JFK 50 Miler

June 10th, 2010 - Race - Hollis, NH - 3.1

(Showing Titus' how it's done in Lowell!)

Day 161 - Going to these races now is like going to a family reunion, but not as painful. Well, sometimes it can be, especially if you pull a groin muscle.

I'm starting to see the same faces at the races: The crazy uncle, the cool aunt, and the grandfather that lets you drink whiskey.

Tonight was the Hollis *HOLY CRAP* Fast 5K family reunion.

The usuals were there: Ben, Titus, Kara, Jim H., Jon M., Double-D, Dan V. and even the crazy uncle that likes to run thousands of miles that I rarely ever see, Jim R. (that's for your little shot at me at the end of the race, Jim :D)!

I left work at 4PM and the weather looked ideal (60's, overcast, cool) as long as the rain stayed away.

I picked up Titus in Lowell and we got up to a wet Hollis by 5:30PM. The rain was coming down in buckets while we were on Route 3 North, but it had subsided by the time we checked in at the Alpine Grove.

Hollis always does an incredible job with their races, as I recall running the Applefest Half late last year. Any race that is point to point and requires bussing is challenge, but the Hollis organizers and their volunteers always do a tremendous job! Thanks, guys and gals, for making it easy for us runners!

Titus, Jill, and myself got ourselves on the school bus in order to get to the start 3.5 miles away. Fortunately, this race isn't like the Comrades Ultra in South Africa where the course goes in reverse every other year. Like at Sugarloaf, the runners get a sneak peak at the course while riding out to the start.

We had about 20 minutes to warmup when we got up to the starting area, which was already jam packed with frigid looking runners huddled together for warmth. Titus and I jogged around the block a few times, running into more familiar faces including Frank the Camera Guy Tonight.

I managed to basically run into every other GLRR member that was supposed to be here tonight including teammates Mike B. and Jeff C. We quickly said our hellos and good lucks and off we went.

All of the youngins' and oldins' lined up in a rush when the RD gave the command to close off the street. I guess everybody was going to run a 5 minute pace tonight.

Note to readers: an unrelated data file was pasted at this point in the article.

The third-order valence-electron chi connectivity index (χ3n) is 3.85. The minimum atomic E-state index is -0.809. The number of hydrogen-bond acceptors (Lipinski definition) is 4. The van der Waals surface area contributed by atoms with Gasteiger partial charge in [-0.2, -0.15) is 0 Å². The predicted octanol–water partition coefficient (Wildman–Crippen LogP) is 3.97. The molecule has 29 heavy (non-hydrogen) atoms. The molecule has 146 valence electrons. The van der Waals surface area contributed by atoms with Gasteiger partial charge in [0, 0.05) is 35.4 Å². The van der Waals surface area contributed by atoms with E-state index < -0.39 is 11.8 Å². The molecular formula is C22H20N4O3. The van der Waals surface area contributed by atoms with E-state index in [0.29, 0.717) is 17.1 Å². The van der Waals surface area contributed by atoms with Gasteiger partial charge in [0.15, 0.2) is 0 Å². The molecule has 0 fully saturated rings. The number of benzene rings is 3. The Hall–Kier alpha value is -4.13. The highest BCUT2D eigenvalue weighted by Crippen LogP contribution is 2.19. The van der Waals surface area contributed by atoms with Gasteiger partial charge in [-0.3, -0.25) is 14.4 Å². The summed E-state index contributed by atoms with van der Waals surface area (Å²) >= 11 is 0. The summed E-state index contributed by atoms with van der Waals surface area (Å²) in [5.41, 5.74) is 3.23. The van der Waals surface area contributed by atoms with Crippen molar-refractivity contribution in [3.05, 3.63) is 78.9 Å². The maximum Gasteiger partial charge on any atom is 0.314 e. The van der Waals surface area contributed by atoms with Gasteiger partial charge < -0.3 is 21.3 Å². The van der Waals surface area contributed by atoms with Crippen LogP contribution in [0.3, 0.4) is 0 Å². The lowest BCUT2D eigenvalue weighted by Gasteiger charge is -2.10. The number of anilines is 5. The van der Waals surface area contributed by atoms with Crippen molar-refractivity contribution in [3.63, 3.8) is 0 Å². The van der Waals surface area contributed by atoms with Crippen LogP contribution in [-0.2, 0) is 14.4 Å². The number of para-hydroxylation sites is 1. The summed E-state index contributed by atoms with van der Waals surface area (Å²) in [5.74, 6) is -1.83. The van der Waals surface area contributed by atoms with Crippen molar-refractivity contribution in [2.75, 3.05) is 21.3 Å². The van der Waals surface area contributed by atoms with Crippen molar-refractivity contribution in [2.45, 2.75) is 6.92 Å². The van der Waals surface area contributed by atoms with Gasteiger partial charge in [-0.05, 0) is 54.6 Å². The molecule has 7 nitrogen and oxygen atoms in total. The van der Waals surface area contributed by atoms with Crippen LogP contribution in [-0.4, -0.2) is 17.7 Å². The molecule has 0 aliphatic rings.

I had my foot on the now slick "gator" (start mat) when the gun went off, and down I almost went! I managed to catch my balance and move forward with the rushing crowd. Yikes! That would have been bad.

It only got worse after that as runners of all ages surrounded me, whooping and hollering like it was a Miley Cyrus concert. Besides battling with the flowing mass of over-excited teeny-boppers, I also had to dodge some good size puddles.

The experience of the first right-hand turn can only be likened to the experience of a roller coaster ride right before it free falls. Kids are screaming, adults are cheering, and all you can do is go with the flow of gravity.

Kara surged up from behind me and zig-zagged her way through the crowd. I took her cue and followed right in step behind her as we worked our way to the front, where it was a little bit more orderly and less crowded.

It was at least a good half-mile before I was able to get into a comfortable pace and start to focus on the race, instead of trying to survive. The ones that were truly here to race were now all in front of me.

I got through Mile 1 in 5:27. My race plan was to try to stay below 5:28 early on, but to not also go out too fast. Frank later told me that when he ran 17:14 here a few years before, he and Jim went through Mile 1 in about 5 minutes!

Kara was now breaking away from me and had about a 5 second lead, and growing. She looked to be in top form and passing other runners (all male) with ease.